When describing his new album, Big Trouble, Richard Andrew, aka Outasight, is understandably excited, but just like his lyrics, he has a way of turning a phrase in that description that will get anyone on board.
“This record, right off the bat, people are going to get it,” he said. “It’s a pop record, it’s a funk record with horns everywhere, it has sunshine blowing through the speakers.”
“Sunshine blowing through the speakers?” If that doesn’t have you wanting to see what that’s all about, why are you listening to music in the first place? Of course, that kind of music comes part and parcel with Andrew’s move from New York to Los Angeles a year ago, and while it was an adjustment for a lifelong east coaster, it was a quick one that paid dividends in the studio.
“I took a couple months to get adjusted on a personal level,” he said of relocating to the City of Angels. “I had grown up with so many friends and family members around me, and I’m still friends with guys I’ve known since I was nine years old. I’ve got such a huge crew of people around me in New York, so I got out of my comfort zone. But as I started to have some friends out there and got more and more comfortable, I think what draws you into LA is the lifestyle. I found a beautiful home, spent a lot of time outside, soaking in the sunshine, and it made me appreciate things more. I like slowing down a little bit. I think for a long time I was always in a rush, so it took a little bit of time, but in the long run it was very beneficial.”
The way he sees it, you can hear it in the songs on Big Trouble.
“I naturally ended up making this record,” Andrew said. “I just feel like it’s where I’m at in my life, in my time, my headspace. I really fell right into the lifestyle. It’s a more laid-back environment, and it helps me creatively and as a person. I spent a lot of time in the studio, just by myself making the record. I worked with extremely talented people, but I recorded myself and pushed myself to go further and further. I spent a lot of time with it, so it’s really exciting to put the music out and start getting people’s responses.”
If the response to the first single “The Wild Life” is any indication, it looks like another smash is in store for the man who dominated radio, clubs and television with “Tonight is the Night” in 2011. If you didn’t hear that song somewhere, you were probably in a cave somewhere without any outside world contact. It was that prevalent everywhere, and that catchy. As far as pure pop goes, it doesn’t get much better, with the platinum single hitting number 14 on the pop charts.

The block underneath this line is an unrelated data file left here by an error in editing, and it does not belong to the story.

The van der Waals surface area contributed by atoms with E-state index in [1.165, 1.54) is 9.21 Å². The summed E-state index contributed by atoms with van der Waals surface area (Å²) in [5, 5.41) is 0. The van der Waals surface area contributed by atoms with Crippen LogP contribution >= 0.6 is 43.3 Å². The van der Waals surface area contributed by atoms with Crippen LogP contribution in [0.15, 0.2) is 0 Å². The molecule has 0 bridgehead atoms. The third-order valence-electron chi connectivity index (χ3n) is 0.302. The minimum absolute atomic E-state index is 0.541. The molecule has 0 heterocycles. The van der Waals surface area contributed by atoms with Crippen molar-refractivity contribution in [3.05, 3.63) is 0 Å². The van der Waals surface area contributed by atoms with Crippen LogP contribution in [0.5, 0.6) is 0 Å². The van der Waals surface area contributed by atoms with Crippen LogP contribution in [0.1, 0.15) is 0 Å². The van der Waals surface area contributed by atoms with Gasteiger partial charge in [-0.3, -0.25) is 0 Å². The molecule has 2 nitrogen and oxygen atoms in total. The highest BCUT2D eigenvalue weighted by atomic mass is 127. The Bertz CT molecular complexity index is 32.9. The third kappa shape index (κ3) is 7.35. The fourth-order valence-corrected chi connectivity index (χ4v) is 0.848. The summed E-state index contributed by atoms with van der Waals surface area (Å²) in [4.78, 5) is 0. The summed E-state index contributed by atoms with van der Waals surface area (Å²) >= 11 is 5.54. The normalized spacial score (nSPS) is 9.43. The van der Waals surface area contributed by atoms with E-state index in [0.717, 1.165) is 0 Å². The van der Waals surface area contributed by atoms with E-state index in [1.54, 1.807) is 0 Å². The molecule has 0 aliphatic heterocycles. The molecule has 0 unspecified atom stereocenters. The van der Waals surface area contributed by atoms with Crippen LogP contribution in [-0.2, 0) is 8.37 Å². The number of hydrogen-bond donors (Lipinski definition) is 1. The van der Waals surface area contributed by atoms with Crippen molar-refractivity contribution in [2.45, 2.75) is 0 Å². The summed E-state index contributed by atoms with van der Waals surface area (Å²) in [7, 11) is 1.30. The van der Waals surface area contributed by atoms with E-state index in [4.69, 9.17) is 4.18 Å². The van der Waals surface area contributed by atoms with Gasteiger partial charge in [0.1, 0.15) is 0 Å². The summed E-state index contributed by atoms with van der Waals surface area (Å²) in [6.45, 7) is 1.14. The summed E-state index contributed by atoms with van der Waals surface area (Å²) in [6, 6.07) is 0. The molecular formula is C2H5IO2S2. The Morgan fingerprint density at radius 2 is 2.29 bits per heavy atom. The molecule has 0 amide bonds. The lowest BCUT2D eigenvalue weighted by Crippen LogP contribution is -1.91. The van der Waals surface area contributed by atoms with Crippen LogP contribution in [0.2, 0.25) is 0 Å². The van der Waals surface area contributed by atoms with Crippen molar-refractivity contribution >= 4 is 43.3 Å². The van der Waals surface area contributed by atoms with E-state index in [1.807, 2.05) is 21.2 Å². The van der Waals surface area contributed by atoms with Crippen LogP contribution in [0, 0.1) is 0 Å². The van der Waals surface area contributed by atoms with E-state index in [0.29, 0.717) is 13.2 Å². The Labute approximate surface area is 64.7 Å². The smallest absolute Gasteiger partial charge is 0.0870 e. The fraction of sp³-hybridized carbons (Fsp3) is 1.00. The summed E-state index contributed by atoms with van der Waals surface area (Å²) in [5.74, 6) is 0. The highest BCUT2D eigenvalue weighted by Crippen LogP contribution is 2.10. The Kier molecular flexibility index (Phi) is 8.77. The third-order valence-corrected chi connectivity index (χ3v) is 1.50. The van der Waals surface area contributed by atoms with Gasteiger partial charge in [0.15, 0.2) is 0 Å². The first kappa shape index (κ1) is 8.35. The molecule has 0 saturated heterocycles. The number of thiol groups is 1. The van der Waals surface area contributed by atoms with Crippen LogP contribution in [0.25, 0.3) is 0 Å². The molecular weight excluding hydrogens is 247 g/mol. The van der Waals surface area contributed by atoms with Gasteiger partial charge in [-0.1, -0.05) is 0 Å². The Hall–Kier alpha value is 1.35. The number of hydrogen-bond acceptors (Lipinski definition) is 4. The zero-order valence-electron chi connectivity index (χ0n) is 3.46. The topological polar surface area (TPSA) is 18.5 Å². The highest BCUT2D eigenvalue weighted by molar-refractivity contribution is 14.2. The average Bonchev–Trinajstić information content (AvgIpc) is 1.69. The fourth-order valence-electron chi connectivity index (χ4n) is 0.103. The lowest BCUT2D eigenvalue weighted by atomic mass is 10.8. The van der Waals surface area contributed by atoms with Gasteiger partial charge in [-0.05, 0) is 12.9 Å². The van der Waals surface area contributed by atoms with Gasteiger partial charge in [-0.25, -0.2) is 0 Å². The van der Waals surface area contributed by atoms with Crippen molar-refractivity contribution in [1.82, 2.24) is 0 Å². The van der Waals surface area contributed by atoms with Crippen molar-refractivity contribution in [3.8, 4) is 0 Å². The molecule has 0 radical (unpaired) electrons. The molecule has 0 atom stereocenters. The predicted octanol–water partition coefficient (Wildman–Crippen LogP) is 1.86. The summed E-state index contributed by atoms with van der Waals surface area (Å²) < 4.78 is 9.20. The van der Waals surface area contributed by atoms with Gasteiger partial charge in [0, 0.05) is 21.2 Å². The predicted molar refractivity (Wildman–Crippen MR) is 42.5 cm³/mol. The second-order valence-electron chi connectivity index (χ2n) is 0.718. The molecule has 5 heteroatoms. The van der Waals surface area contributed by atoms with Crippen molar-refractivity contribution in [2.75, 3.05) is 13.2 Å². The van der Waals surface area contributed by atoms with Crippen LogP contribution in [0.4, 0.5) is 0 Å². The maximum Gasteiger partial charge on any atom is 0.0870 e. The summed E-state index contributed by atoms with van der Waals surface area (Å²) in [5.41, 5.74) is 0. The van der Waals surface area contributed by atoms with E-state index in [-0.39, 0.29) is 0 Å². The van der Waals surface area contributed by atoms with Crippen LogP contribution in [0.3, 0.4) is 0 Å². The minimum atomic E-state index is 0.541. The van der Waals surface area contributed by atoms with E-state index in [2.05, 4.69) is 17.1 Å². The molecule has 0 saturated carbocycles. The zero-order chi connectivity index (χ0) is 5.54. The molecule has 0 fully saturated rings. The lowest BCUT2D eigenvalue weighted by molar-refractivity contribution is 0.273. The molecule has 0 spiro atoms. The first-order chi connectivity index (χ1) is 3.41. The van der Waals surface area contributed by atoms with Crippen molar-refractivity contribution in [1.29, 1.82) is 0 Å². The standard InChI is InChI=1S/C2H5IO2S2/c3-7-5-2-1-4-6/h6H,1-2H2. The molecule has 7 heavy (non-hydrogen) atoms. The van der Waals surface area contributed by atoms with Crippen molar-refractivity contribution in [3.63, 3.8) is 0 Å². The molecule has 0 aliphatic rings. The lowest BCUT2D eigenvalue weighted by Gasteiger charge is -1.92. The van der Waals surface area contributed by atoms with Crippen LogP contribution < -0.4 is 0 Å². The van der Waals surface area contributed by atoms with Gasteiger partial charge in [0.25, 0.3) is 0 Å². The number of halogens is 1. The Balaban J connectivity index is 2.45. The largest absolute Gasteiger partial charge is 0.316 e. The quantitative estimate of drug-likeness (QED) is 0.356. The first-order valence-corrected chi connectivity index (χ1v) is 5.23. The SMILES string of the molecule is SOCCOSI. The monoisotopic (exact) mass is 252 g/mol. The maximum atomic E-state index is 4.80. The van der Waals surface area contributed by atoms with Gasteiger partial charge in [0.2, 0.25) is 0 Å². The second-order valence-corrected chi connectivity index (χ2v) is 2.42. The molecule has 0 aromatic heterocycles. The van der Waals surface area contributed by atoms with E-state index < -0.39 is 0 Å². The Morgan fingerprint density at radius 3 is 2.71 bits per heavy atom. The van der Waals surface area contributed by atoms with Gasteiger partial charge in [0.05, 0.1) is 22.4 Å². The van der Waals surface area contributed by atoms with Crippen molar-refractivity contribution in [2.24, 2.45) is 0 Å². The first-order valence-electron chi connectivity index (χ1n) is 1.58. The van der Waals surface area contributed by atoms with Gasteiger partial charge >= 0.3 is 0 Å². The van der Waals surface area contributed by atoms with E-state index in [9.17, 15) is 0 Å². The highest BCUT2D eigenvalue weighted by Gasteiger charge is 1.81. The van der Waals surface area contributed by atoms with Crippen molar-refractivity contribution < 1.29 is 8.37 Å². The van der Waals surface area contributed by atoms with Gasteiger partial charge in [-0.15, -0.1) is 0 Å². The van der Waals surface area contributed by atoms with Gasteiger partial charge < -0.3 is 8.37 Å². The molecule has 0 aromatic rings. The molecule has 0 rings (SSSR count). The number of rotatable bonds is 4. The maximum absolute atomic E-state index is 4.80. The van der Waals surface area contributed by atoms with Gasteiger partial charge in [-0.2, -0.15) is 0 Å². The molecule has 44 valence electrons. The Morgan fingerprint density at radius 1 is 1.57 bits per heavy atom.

“Any time you can have a song that resonates to a point where you’re able to see the world and hear it on the radio and have all these great things happen to you, it’s amazing,” he said. “At the end of the day, I always consider myself a pop artist. I’ve never tried to overthink it and be like ‘I need to make a hit single today,’ but you’re always thinking that you just want to make great music that everyone can enjoy. So when you have a moment like that, it’s an incredible feeling and it’s very rewarding, especially since I wrote the song. A lot of times in pop music, it’s very manufactured, and there will be eight songwriters on a song, and the artist may have written a word, or didn’t write any. And that’s fine, I have nothing bad to say about that, but I sat in a little studio and wrote that song myself. That’s exactly what I was feeling at that moment, and then for it to go and become a platinum song, it’s very rewarding and I’m appreciative that other people loved it. It’s why I do what I do.”
Most artists only get one of those, and even more get none. It’s just the way the business goes. So for Outasight to invade listeners’ ears with “The Wild Life” is the sign of a young man who knows his craft and knows how to express it in a way that breaks through to a wide audience. Andrew is also someone who does his thing without thinking of the pop charts. That’s even more impressive.
“When I made ‘The Wild Life,’ I wasn’t in the studio thinking, ‘This is going to be like ‘Tonight is the Night.’’ I had no idea. Things just fell into place and people wanted to start using the song.”
There will likely be more to come from Big Trouble, which seems accurate, since the old adage is that good things happen in threes. But Andrew wants to alter that sentiment a bit.
“I got a lot more than three,” he laughs. “I’m thinking at least nine – three times three.”
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